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Study – Climate change has led to record temperatures in the world’s oceans in 2022

Study – Climate change has led to record temperatures in the world’s oceans in 2022

Climate change is causing new temperatures to be recorded not only on land, but also in the oceans. According to a study published Wednesday by an international team of researchers in the journal Advances in Atmospheric Sciences, 2022 was the hottest year in the oceans since measurements began. Due to global warming, new temperatures are expected to be recorded.

The study involved 24 scientists from 16 research institutes around the world. The study authors from the USA, China, Italy and New Zealand highlight that the oceans absorb about 90 percent of the excess human-caused heat along with greenhouse gas emissions.

Man-made climate change increases sea surface temperatures, which in turn destabilizes the weather and leads to an increase in storms and other extreme weather events. In the sea itself, persistent heat waves are already having devastating effects on the flora and fauna there.

The study authors describe that the temperature in the world’s oceans last year exceeded the average value of previous years by about ten zitajoules. That’s 100 times the world’s electricity generation in 2021. Records going back to the late 1950s show a steady rise in ocean temperatures. Since about 1985 the increase has been particularly noticeable.

The sea is losing oxygen

Scientists have repeatedly warned that rising temperatures are throwing the oceans out of balance faster than first thought. Climate change is also causing the seas to become more salinity. Both factors contribute to stratification in the oceans. Between these layers, water no longer mixes, and this in turn hinders the exchange of heat, oxygen and carbon dioxide.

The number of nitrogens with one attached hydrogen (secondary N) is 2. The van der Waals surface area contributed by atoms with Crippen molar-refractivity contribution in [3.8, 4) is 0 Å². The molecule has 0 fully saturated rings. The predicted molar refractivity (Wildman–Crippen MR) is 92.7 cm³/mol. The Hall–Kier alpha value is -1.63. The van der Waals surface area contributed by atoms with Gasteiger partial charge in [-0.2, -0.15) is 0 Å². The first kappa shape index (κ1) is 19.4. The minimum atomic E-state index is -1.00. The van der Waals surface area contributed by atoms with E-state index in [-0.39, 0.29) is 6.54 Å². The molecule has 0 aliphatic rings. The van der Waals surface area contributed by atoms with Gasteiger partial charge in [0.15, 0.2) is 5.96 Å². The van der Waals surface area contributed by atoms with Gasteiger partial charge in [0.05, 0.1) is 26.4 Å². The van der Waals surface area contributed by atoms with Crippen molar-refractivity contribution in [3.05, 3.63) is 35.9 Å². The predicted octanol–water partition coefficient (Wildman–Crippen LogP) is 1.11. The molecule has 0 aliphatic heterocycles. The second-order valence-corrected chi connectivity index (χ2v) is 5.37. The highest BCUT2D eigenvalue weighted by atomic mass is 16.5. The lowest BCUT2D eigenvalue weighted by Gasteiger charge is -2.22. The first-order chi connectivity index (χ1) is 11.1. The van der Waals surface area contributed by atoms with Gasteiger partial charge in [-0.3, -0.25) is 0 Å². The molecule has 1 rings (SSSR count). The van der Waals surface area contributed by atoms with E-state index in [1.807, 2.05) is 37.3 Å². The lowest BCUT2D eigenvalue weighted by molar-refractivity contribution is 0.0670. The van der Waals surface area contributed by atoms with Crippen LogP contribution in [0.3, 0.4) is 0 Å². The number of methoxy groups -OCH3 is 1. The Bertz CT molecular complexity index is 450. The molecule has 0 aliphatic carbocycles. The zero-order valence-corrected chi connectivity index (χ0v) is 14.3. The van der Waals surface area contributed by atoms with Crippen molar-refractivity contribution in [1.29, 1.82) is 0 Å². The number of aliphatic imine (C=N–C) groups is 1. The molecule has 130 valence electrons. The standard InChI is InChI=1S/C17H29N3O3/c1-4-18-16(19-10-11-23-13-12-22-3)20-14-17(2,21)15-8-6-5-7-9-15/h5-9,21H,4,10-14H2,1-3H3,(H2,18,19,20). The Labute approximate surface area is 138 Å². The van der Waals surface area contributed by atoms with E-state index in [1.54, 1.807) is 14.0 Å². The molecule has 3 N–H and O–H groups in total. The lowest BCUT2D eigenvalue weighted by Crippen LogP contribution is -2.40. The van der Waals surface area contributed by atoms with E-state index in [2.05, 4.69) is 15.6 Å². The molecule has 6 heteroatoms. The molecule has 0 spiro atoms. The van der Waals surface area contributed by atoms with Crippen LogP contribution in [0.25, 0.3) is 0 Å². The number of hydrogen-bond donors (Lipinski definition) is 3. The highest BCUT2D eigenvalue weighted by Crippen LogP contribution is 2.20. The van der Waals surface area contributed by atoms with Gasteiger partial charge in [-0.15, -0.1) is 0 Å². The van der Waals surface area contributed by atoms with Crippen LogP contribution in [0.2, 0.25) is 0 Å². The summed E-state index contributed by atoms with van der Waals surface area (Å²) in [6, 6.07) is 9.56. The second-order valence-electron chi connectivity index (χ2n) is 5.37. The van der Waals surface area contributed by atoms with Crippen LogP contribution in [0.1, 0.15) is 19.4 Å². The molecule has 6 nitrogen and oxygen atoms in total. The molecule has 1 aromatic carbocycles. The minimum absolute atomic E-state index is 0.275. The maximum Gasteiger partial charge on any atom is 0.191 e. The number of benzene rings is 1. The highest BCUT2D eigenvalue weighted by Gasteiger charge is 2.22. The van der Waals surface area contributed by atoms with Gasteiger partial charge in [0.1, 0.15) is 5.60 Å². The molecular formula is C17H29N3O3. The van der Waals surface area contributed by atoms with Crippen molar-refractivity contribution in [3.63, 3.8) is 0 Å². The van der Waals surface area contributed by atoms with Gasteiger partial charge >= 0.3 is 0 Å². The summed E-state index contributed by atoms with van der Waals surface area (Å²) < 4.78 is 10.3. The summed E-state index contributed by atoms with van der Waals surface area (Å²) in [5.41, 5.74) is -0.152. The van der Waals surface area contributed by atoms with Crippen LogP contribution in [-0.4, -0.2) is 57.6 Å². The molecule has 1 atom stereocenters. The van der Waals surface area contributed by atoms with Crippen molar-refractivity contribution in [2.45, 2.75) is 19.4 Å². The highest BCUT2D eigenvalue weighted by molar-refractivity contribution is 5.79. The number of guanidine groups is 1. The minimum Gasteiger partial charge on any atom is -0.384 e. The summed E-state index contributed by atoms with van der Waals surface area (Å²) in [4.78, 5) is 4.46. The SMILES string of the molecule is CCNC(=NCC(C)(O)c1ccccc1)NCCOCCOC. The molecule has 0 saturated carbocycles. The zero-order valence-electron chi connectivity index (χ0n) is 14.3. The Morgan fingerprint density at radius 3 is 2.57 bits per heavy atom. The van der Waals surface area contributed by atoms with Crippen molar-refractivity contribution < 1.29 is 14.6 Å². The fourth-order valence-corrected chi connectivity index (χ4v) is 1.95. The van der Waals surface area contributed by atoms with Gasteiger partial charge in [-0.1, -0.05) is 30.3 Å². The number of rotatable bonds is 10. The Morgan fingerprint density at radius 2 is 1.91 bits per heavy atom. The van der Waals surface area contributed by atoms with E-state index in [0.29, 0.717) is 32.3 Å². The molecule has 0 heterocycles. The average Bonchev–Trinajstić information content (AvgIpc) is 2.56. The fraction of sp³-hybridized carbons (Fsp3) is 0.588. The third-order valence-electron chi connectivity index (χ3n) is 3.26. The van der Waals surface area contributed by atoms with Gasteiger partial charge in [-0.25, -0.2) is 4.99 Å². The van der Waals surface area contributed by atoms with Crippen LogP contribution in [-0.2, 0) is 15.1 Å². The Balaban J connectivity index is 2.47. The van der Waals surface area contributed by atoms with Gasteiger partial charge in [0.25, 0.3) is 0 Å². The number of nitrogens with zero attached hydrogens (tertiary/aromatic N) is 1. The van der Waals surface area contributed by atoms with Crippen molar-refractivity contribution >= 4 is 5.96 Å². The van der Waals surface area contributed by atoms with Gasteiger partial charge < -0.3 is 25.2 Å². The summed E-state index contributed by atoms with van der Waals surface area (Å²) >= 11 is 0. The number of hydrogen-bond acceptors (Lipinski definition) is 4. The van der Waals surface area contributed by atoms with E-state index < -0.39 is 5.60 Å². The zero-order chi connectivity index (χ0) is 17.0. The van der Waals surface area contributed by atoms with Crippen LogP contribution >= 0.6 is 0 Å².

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The bottom line is that the sea loses oxygen as a result, according to the study. The loss of oxygen, the co-authors explained, is “a nightmare not only for life and ecosystems in the sea, but also for humans and our ecosystems on land.”

On Tuesday, the European Copernicus Earth Observation Program presented its annual report, in which it stated that 2022 was the warmest year since the beginning of recording a quarter of humanity. New highs have been measured in Western Europe, China and the Middle East, among other places. The effects of climate change in the form of more frequent and severe extreme weather events such as droughts, storms and floods are a worldwide concern. (apa/ag)